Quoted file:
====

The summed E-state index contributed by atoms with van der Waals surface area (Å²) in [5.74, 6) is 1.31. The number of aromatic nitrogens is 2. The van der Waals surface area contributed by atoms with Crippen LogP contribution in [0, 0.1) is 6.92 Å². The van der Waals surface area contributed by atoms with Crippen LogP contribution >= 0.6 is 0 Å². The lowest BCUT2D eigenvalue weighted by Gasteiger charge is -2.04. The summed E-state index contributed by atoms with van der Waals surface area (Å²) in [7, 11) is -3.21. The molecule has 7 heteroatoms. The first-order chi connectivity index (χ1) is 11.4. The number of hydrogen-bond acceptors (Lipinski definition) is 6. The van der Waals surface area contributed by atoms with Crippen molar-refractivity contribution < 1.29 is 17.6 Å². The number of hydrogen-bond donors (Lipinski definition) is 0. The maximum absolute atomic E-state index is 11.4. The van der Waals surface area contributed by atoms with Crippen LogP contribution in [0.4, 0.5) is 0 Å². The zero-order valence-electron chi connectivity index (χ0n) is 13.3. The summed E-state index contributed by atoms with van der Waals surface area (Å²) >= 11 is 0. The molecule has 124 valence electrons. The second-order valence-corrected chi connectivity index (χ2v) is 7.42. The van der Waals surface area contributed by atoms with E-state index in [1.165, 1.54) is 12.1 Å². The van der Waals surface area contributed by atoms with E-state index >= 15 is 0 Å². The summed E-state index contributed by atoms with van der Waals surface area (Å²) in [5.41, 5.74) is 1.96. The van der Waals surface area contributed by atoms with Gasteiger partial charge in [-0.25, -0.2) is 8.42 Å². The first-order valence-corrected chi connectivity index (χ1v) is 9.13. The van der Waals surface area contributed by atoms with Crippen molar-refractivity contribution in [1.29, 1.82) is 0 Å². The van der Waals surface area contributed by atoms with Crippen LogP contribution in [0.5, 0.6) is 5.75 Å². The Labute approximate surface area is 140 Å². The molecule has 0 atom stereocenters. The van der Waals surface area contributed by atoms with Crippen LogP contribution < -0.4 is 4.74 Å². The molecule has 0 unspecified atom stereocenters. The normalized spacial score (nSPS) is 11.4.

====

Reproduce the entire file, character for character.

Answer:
The summed E-state index contributed by atoms with van der Waals surface area (Å²) in [5.74, 6) is 1.31. The number of aromatic nitrogens is 2. The van der Waals surface area contributed by atoms with Crippen LogP contribution in [0, 0.1) is 6.92 Å². The van der Waals surface area contributed by atoms with Crippen LogP contribution >= 0.6 is 0 Å². The lowest BCUT2D eigenvalue weighted by Gasteiger charge is -2.04. The summed E-state index contributed by atoms with van der Waals surface area (Å²) in [7, 11) is -3.21. The molecule has 7 heteroatoms. The first-order chi connectivity index (χ1) is 11.4. The number of hydrogen-bond acceptors (Lipinski definition) is 6. The van der Waals surface area contributed by atoms with Crippen molar-refractivity contribution < 1.29 is 17.6 Å². The number of hydrogen-bond donors (Lipinski definition) is 0. The maximum absolute atomic E-state index is 11.4. The van der Waals surface area contributed by atoms with Crippen LogP contribution in [0.4, 0.5) is 0 Å². The zero-order valence-electron chi connectivity index (χ0n) is 13.3. The summed E-state index contributed by atoms with van der Waals surface area (Å²) >= 11 is 0. The molecule has 124 valence electrons. The second-order valence-corrected chi connectivity index (χ2v) is 7.42. The van der Waals surface area contributed by atoms with E-state index in [1.165, 1.54) is 12.1 Å². The van der Waals surface area contributed by atoms with E-state index >= 15 is 0 Å². The summed E-state index contributed by atoms with van der Waals surface area (Å²) in [5.41, 5.74) is 1.96. The van der Waals surface area contributed by atoms with Gasteiger partial charge in [-0.25, -0.2) is 8.42 Å². The first-order valence-corrected chi connectivity index (χ1v) is 9.13. The van der Waals surface area contributed by atoms with Crippen molar-refractivity contribution in [1.29, 1.82) is 0 Å². The van der Waals surface area contributed by atoms with Crippen LogP contribution in [0.5, 0.6) is 5.75 Å². The Labute approximate surface area is 140 Å². The molecule has 0 atom stereocenters. The van der Waals surface area contributed by atoms with Crippen LogP contribution < -0.4 is 4.74 Å². The molecule has 0 unspecified atom stereocenters. The normalized spacial score (nSPS) is 11.4.